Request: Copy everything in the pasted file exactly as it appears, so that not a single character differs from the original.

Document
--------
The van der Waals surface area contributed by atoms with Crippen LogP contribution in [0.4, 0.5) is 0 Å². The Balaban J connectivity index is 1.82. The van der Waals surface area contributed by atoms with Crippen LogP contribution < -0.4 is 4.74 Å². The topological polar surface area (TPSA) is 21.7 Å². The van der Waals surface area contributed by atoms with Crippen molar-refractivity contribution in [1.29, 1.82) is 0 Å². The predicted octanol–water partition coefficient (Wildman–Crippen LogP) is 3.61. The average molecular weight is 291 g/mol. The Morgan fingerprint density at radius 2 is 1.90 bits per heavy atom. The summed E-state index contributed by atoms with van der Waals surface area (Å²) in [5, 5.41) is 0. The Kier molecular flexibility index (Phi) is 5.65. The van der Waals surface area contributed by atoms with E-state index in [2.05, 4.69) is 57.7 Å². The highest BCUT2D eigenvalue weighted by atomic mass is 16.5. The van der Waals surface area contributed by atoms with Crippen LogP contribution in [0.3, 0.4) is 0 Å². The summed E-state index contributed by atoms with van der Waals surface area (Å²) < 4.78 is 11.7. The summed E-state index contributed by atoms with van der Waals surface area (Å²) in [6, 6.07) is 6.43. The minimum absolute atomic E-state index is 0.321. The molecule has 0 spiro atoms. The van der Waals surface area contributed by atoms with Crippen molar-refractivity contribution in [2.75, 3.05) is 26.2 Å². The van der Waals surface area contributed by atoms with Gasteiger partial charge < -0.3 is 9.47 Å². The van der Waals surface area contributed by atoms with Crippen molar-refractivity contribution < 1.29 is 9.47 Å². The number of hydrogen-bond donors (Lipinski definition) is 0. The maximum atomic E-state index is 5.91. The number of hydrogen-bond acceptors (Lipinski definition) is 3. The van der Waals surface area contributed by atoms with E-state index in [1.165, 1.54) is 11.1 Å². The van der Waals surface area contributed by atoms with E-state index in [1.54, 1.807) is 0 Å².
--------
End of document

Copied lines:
The van der Waals surface area contributed by atoms with Crippen LogP contribution in [0.4, 0.5) is 0 Å². The Balaban J connectivity index is 1.82. The van der Waals surface area contributed by atoms with Crippen LogP contribution < -0.4 is 4.74 Å². The topological polar surface area (TPSA) is 21.7 Å². The van der Waals surface area contributed by atoms with Crippen molar-refractivity contribution in [1.29, 1.82) is 0 Å². The predicted octanol–water partition coefficient (Wildman–Crippen LogP) is 3.61. The average molecular weight is 291 g/mol. The Morgan fingerprint density at radius 2 is 1.90 bits per heavy atom. The summed E-state index contributed by atoms with van der Waals surface area (Å²) in [5, 5.41) is 0. The Kier molecular flexibility index (Phi) is 5.65. The van der Waals surface area contributed by atoms with E-state index in [2.05, 4.69) is 57.7 Å². The highest BCUT2D eigenvalue weighted by atomic mass is 16.5. The van der Waals surface area contributed by atoms with Crippen LogP contribution in [0.3, 0.4) is 0 Å². The summed E-state index contributed by atoms with van der Waals surface area (Å²) < 4.78 is 11.7. The summed E-state index contributed by atoms with van der Waals surface area (Å²) in [6, 6.07) is 6.43. The minimum absolute atomic E-state index is 0.321. The molecule has 0 spiro atoms. The van der Waals surface area contributed by atoms with Crippen molar-refractivity contribution in [2.75, 3.05) is 26.2 Å². The van der Waals surface area contributed by atoms with Gasteiger partial charge < -0.3 is 9.47 Å². The van der Waals surface area contributed by atoms with Crippen molar-refractivity contribution < 1.29 is 9.47 Å². The number of hydrogen-bond donors (Lipinski definition) is 0. The maximum atomic E-state index is 5.91. The number of hydrogen-bond acceptors (Lipinski definition) is 3. The van der Waals surface area contributed by atoms with E-state index in [1.165, 1.54) is 11.1 Å². The van der Waals surface area contributed by atoms with E-state index in [1.54, 1.807) is 0 Å².